Preview: Outfest 2010
By Eddie Shapiro
There's a buzz in the air all over West Hollywood. Banners are heralding the dates. Circulars are in all the stores. Overheard in Starbucks on Santa Monica: 'What are you seeing on Saturday night? I can't decide.' 'I know, it's like Sophie's Choice.' It's typical. It happens every year around this time as L.A. gets ready for Outfest, 11 days of GLBT films which play this year July 8-18, and are accompanied by roughly 4000 parties, industry panels, a huge gala, and some of the best mingling of the year.
In anticipation of this, the 28th annual Outfest, Out hosted a small gathering at the French Market, a West Hollywood mainstay. There, with Judy Garland belting in the background, we talked to a quintet of unconscionably beautiful men whose work will be featured in the festival: David Burtka, actor in the short GaySharkTank.com; Guy Shalem, writer/director/producer of GaySharkTank.com; Nicholas Downs, actor in the romantic comedy Is It Just Me?; Heath Daniels, writer and star of the short Go Go Reject; and J.B. Ghuman, writer/director of the closing night film, Spork.
Out: The common denominator between the five of you is that you all have films in Outfest. With gay films so much more available then they were 28 years ago, and gay characters more present in mainstream movies, do we still need Outfest and if so, why?
David Burtka: I think Outfest is such a great vessel for people to put out their films and for people to see gay films. Mainstream movies are not the same as gay films. Having a gay vehicle for people to be able to see into our world is really important.
Guy Shalem: I think that there are so many gay films out there that don't get to be seen except at these kinds of festivals. It's important to have an outlet to showcase them. What's great about Outfest particularly is that it attracts so much publicity. You can't find a platform like that on the Internet or by showing your film on YouTube.
Nicholas Downs: I think we're in a situation where, if a lot of our films were submitted to mainstream film festivals, we wouldn't get in. I think Outfest is very important and until mainstream film festivals start to show more gay films, we are not going to get there. People want to take affirmative action away but I don't think that as a country we are ready to take affirmative action away. I think it's kind of the same thing. It's crossing over. But I do think that more films are coming out about people who just happen to be gay, and less are about coming out or about people dying of an illness.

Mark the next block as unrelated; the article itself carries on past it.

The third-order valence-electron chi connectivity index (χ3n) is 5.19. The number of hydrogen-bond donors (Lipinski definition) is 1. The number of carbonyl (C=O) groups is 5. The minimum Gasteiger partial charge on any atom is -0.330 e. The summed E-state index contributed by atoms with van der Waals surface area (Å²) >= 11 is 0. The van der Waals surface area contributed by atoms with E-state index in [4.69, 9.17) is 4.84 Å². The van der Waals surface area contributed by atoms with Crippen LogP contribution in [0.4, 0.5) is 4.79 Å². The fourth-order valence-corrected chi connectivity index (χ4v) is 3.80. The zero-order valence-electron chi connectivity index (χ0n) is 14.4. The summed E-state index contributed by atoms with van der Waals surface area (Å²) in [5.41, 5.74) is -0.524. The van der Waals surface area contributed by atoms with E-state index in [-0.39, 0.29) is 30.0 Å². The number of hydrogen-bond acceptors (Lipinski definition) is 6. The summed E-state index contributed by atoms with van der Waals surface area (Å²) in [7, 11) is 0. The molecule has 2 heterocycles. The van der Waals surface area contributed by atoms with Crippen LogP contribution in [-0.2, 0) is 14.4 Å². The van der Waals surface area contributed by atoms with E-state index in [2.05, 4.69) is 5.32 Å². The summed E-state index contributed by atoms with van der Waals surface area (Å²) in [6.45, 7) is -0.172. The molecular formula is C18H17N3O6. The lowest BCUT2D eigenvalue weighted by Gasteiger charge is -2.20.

J.B. Ghuman: I just got back from the Tribeca Film Festival and I am excited to be in a gay film festival. I do think it's important for gay media and gay stories to be meshed into the mainstream but it's also good to have a good sense of self and individuality. No matter how mainstream anything gets, I still think it's important. I don't know if I would call Spork a gay or lesbian film. My main character is intersex and I am excited to share it on this platform. I am a gay filmmaker and I want my stories and the things that I make to always be part of my community. So Outfest should always be necessary no matter what happens in the mainstream. We should always have a strong sense of who we are and what we're part of.
Shalem: A lot of times there are certain movies that cater to the gay fantasy, which is good and it's fun but it's very Hollywood. It's important for us to make legitimate statements about the gay community that are not as prevalent in the straight community, like talking about drug abuse and loneliness and how youth obsessed and judgmental we are. I tried to put as many of these statements as I could in GaySharkTank. I wanted to be honest and go for what we are really about. At the end of the day, a lot of us are sitting at home alone. A lot of us have a lot to offer but we feel like we don't have what it takes. I think that is what GaySharkTank is about.
Heath Daniels: In my film, the fact that I'm gay is never even addressed. The word gay isn't mentioned. The guy had enough going against him, why deal with the fact that he was gay? I didn't want my character to have issues with being gay, it just was. If we can stop having issues with ourselves, maybe other people won't.
Downs: What everybody is saying is affirmation that Outfest is important.
J.B., your film, Spork, is especially out of the box in terms of sexuality issues. It's inclusion in the festival reflects the ways Outfest has evolved. As Nicholas said, we are now beyond coming-out stories and AIDS stories.
Ghuman: Obviously the message is universal. My message isn't embedded in a gay character but it's all the same: loving yourself and nurturing your substance over your superficial. My film is about being as wacky and as crazy as you are. For Spork, the lead character -- not a spoon, not a fork -- that whole duality is how we all kind of feel. We all feel alone and so different. And so crazy. And we are, in beautiful ways. But if we all feel that way then we're all the same. Outfest has given me such a platform. To allow me to share the film on this kind of level, it's rad! It just shows that you can tell a story without getting caught up in, 'Is it a gay film?' It's about the message and about the filmmaker and where they came from. At the end of the day, it's not about whether a character makes you go 'That's me to a T,' but whether the character is relatable.
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